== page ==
Flicks Films Ltd and 101 Productions Ltd are London based animation companies that are owned and run under the same umbrella. Flicks Films produce commercials and 101 Productions make TV series. David Jefferson went along to meet the man behind them, Terry Ward.
The headquarters of Flicks Films Ltd is a first floor office in Wardour Street where I met producer/director Terry Ward. I expected to see animators slaving over hot light boxes. Instead there was fashionable chromium furniture with a glass topped desk and a constantly buzzing phone. Flicks Films Ltd concentrate on making commercials while 101 Productions Ltd do series work and are at present starting a new series of Bananaman for the BBC TV although animators may be pulled off Banana Man to work on a commercial if required or freelance workers will be brought in. Terry Ward explains, “One, to a certain extent finances the other because there is not that much money in series work although I feel it is a better life making series animation. You have much more freedom than you do with commercials.”
101 Productions Ltd is on the other side of the road. One has to climb what seems like endless flights of stairs to get to the fourth floor studio. Here again modern equipment abounds in a room where a small staff were at work painting, tracing and doing layouts. In an adjoining room was the rostrum camera man with his 16mm Neilson Hordel rostrum. If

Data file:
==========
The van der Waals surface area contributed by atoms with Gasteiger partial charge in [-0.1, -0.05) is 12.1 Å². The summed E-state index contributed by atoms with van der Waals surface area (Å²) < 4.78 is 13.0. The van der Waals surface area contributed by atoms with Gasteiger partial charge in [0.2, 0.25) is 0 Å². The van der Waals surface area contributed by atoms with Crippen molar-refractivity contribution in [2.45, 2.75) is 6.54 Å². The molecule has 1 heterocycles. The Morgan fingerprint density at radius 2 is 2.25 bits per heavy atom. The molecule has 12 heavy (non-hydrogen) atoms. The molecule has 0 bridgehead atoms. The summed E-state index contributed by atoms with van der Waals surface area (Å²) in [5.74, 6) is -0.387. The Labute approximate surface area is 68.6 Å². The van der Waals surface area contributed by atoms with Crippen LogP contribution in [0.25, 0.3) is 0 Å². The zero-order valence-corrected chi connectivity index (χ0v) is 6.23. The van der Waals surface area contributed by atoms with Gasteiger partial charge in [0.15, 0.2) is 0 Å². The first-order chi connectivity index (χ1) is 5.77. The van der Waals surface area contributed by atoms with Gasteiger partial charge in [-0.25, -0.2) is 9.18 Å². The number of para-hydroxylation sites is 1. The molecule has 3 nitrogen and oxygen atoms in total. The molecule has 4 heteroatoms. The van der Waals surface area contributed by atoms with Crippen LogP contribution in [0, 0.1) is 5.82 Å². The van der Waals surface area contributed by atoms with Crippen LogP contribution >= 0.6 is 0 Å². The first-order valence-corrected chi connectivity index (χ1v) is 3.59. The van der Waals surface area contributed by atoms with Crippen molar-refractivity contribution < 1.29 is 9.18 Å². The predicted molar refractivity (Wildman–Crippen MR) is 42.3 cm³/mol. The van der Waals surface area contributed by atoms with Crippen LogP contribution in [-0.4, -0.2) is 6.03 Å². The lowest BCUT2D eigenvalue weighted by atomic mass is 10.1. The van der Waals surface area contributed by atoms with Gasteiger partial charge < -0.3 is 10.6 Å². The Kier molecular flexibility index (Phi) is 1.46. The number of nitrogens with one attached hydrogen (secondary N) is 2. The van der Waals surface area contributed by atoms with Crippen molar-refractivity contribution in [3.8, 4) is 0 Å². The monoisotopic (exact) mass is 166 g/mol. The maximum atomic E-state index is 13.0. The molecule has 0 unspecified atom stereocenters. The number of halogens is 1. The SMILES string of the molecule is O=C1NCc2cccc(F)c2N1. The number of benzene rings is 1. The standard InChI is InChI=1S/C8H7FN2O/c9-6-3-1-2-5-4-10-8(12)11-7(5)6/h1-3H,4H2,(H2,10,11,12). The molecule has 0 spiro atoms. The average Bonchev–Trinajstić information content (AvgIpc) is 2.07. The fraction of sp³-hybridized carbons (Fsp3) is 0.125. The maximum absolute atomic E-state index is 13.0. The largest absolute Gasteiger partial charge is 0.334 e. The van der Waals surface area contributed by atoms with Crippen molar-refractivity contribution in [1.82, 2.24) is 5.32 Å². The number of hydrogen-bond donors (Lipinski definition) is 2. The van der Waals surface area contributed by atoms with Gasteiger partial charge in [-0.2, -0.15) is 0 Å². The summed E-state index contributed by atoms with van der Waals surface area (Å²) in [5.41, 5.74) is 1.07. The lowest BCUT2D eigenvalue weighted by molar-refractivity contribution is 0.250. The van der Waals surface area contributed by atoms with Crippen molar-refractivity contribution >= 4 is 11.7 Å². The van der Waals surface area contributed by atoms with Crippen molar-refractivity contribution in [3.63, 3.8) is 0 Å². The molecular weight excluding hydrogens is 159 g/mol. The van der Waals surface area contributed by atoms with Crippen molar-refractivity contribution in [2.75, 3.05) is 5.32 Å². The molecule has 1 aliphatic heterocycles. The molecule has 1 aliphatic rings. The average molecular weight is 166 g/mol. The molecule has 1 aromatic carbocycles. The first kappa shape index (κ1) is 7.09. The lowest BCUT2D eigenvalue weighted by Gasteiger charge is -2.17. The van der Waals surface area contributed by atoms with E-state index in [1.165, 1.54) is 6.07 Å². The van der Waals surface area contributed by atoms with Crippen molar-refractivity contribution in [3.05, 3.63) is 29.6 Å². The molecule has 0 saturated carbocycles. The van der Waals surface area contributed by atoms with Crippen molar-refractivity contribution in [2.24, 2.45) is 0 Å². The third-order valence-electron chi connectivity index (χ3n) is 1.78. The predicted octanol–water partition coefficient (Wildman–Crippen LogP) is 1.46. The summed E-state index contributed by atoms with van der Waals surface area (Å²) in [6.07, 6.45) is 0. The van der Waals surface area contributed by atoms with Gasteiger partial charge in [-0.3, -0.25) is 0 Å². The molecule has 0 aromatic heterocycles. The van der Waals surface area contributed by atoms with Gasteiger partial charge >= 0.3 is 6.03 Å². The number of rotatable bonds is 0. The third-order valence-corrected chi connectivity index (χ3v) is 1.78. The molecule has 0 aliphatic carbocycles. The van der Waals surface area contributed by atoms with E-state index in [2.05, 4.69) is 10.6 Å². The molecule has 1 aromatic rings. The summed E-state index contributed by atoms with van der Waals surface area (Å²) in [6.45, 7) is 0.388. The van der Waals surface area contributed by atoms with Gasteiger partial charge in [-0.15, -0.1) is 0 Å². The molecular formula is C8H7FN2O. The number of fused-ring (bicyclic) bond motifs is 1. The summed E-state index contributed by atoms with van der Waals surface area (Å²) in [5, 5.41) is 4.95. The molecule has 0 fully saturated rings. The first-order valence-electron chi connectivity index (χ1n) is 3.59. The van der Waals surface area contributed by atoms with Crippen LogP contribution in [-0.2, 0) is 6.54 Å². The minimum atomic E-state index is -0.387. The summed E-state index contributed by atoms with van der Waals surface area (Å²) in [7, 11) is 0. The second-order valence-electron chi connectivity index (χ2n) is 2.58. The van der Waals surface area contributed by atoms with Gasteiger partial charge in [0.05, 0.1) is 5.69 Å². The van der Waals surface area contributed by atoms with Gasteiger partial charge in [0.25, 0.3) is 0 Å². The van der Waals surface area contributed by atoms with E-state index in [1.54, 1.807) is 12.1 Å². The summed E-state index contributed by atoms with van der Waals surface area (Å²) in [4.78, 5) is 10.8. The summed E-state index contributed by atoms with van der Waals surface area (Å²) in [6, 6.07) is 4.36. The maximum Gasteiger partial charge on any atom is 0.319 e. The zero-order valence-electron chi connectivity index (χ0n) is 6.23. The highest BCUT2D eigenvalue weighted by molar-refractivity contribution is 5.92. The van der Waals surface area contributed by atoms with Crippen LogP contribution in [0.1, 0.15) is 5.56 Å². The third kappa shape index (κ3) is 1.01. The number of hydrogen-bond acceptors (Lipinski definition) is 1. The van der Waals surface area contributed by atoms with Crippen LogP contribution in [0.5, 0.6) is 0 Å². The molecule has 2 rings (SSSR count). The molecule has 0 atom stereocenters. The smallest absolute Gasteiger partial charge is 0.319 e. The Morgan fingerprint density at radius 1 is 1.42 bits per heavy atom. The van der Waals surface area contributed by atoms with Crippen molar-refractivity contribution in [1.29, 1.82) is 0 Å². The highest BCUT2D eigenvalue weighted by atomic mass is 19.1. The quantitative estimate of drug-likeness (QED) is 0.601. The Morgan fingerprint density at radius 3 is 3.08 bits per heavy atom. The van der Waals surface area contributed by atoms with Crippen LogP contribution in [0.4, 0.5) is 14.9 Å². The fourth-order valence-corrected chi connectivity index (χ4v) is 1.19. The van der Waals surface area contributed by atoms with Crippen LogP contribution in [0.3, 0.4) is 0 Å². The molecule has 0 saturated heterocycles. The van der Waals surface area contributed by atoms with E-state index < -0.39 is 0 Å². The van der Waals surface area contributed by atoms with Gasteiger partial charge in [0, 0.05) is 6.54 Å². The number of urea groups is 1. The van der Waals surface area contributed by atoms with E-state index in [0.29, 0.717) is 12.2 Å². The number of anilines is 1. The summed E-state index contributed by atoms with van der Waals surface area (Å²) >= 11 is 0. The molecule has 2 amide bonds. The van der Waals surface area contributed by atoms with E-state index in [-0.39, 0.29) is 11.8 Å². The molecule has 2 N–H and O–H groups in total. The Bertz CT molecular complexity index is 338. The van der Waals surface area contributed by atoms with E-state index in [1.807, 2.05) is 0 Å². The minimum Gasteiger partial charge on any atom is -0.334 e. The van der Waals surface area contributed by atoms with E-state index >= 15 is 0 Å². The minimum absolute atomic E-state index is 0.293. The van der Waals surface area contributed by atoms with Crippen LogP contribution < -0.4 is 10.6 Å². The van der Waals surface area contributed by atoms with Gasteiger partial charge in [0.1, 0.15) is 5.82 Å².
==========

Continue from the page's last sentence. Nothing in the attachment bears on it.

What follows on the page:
35mm rostrum camera work is required, such as on TV commercials, that is carried out by other specialist companies.
Bananaman first appeared as a comic strip in a comic called “Nutty”. The owners of the comic approached Terry Ward with the idea of using the stories from the comics together with the comic strip characters to make a TV series. It seemed simple enough but when they looked at the stories in detail they realised that it was not possible. The comic stories were really only a series of linked jokes where as a five minute film requires a story and a plot. Characters that looked O.K. in the static poses of the comic strip looked ugly when they were animated. And comic characters get away with some pretty nasty goings on as Ward pointed out, “The BBC would not accept a child that goes round tieing peoples shoelaces together and dropping cans of paint on people, there would be too many complaints from parents.”
So they called in script writer Bernie Kay to create a new set of stories. Kay is an American who has lived in England for about 20 years. He has a great sense of humour and a writing style that combines American and English influences. The voices of the characters are done by “The Goodies”, Bill Oddie, Tim Brook Taylor and Graeme Garden. The recording sessions develop a party atmosphere remarks Ward, “We do a whole morning of recording scripts and at the end they are lying on the floor with tears running from their eyes. Their ad-libs and little changes add a tremendous amount to the production.” After 40 five minute episodes they are pretty familiar with the characters and what they would and would not do. “You actually end up believing the characters are real people,” says Ward.